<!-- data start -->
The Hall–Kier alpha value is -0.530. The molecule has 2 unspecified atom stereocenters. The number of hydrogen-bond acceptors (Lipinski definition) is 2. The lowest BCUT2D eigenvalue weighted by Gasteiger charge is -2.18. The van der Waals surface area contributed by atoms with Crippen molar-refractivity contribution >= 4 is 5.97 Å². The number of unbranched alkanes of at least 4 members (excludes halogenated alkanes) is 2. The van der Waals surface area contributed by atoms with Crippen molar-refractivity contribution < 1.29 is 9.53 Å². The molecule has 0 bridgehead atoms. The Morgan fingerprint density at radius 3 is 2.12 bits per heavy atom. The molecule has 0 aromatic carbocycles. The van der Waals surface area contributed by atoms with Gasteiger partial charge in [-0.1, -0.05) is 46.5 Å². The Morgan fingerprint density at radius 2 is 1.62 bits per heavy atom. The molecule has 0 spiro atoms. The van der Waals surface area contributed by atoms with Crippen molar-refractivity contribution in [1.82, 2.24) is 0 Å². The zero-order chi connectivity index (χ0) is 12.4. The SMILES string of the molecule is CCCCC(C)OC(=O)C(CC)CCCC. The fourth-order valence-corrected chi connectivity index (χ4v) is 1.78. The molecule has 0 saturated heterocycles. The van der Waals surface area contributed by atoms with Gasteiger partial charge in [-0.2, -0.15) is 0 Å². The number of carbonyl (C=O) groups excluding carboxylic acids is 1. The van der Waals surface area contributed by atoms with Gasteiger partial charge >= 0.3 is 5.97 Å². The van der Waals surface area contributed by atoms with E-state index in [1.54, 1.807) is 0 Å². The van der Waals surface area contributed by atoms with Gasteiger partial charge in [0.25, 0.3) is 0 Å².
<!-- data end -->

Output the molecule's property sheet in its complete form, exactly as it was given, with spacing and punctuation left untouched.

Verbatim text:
The Hall–Kier alpha value is -0.530. The molecule has 2 unspecified atom stereocenters. The number of hydrogen-bond acceptors (Lipinski definition) is 2. The lowest BCUT2D eigenvalue weighted by Gasteiger charge is -2.18. The van der Waals surface area contributed by atoms with Crippen molar-refractivity contribution >= 4 is 5.97 Å². The number of unbranched alkanes of at least 4 members (excludes halogenated alkanes) is 2. The van der Waals surface area contributed by atoms with Crippen molar-refractivity contribution < 1.29 is 9.53 Å². The molecule has 0 bridgehead atoms. The Morgan fingerprint density at radius 3 is 2.12 bits per heavy atom. The molecule has 0 aromatic carbocycles. The van der Waals surface area contributed by atoms with Gasteiger partial charge in [-0.1, -0.05) is 46.5 Å². The Morgan fingerprint density at radius 2 is 1.62 bits per heavy atom. The molecule has 0 spiro atoms. The van der Waals surface area contributed by atoms with Crippen molar-refractivity contribution in [1.82, 2.24) is 0 Å². The zero-order chi connectivity index (χ0) is 12.4. The SMILES string of the molecule is CCCCC(C)OC(=O)C(CC)CCCC. The fourth-order valence-corrected chi connectivity index (χ4v) is 1.78. The molecule has 0 saturated heterocycles. The van der Waals surface area contributed by atoms with Gasteiger partial charge in [-0.2, -0.15) is 0 Å². The number of carbonyl (C=O) groups excluding carboxylic acids is 1. The van der Waals surface area contributed by atoms with Gasteiger partial charge >= 0.3 is 5.97 Å². The van der Waals surface area contributed by atoms with E-state index in [1.54, 1.807) is 0 Å². The van der Waals surface area contributed by atoms with Gasteiger partial charge in [0.25, 0.3) is 0 Å².